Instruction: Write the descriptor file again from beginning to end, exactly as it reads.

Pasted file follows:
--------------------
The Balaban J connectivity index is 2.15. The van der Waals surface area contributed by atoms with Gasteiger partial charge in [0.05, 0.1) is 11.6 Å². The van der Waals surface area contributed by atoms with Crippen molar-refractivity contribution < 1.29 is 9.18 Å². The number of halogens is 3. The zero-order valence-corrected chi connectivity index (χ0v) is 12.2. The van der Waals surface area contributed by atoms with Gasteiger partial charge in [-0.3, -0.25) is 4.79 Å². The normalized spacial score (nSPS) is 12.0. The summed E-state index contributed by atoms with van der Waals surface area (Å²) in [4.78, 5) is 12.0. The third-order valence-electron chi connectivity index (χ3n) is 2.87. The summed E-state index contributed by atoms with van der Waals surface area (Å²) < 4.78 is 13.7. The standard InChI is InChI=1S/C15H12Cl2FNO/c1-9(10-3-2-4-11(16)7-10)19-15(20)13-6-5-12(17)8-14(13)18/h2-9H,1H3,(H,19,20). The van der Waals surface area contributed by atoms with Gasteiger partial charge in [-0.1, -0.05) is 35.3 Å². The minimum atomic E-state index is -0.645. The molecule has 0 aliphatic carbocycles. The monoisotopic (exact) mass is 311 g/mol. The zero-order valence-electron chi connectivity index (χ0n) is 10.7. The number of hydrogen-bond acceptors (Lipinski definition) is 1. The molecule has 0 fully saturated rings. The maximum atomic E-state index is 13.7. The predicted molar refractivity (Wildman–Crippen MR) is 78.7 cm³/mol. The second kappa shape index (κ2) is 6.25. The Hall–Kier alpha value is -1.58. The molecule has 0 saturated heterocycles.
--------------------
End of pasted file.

The Balaban J connectivity index is 2.15. The van der Waals surface area contributed by atoms with Gasteiger partial charge in [0.05, 0.1) is 11.6 Å². The van der Waals surface area contributed by atoms with Crippen molar-refractivity contribution < 1.29 is 9.18 Å². The number of halogens is 3. The zero-order valence-corrected chi connectivity index (χ0v) is 12.2. The van der Waals surface area contributed by atoms with Gasteiger partial charge in [-0.3, -0.25) is 4.79 Å². The normalized spacial score (nSPS) is 12.0. The summed E-state index contributed by atoms with van der Waals surface area (Å²) in [4.78, 5) is 12.0. The third-order valence-electron chi connectivity index (χ3n) is 2.87. The summed E-state index contributed by atoms with van der Waals surface area (Å²) < 4.78 is 13.7. The standard InChI is InChI=1S/C15H12Cl2FNO/c1-9(10-3-2-4-11(16)7-10)19-15(20)13-6-5-12(17)8-14(13)18/h2-9H,1H3,(H,19,20). The van der Waals surface area contributed by atoms with Gasteiger partial charge in [-0.1, -0.05) is 35.3 Å². The minimum atomic E-state index is -0.645. The molecule has 0 aliphatic carbocycles. The monoisotopic (exact) mass is 311 g/mol. The zero-order valence-electron chi connectivity index (χ0n) is 10.7. The number of hydrogen-bond acceptors (Lipinski definition) is 1. The molecule has 0 fully saturated rings. The maximum atomic E-state index is 13.7. The predicted molar refractivity (Wildman–Crippen MR) is 78.7 cm³/mol. The second kappa shape index (κ2) is 6.25. The Hall–Kier alpha value is -1.58. The molecule has 0 saturated heterocycles.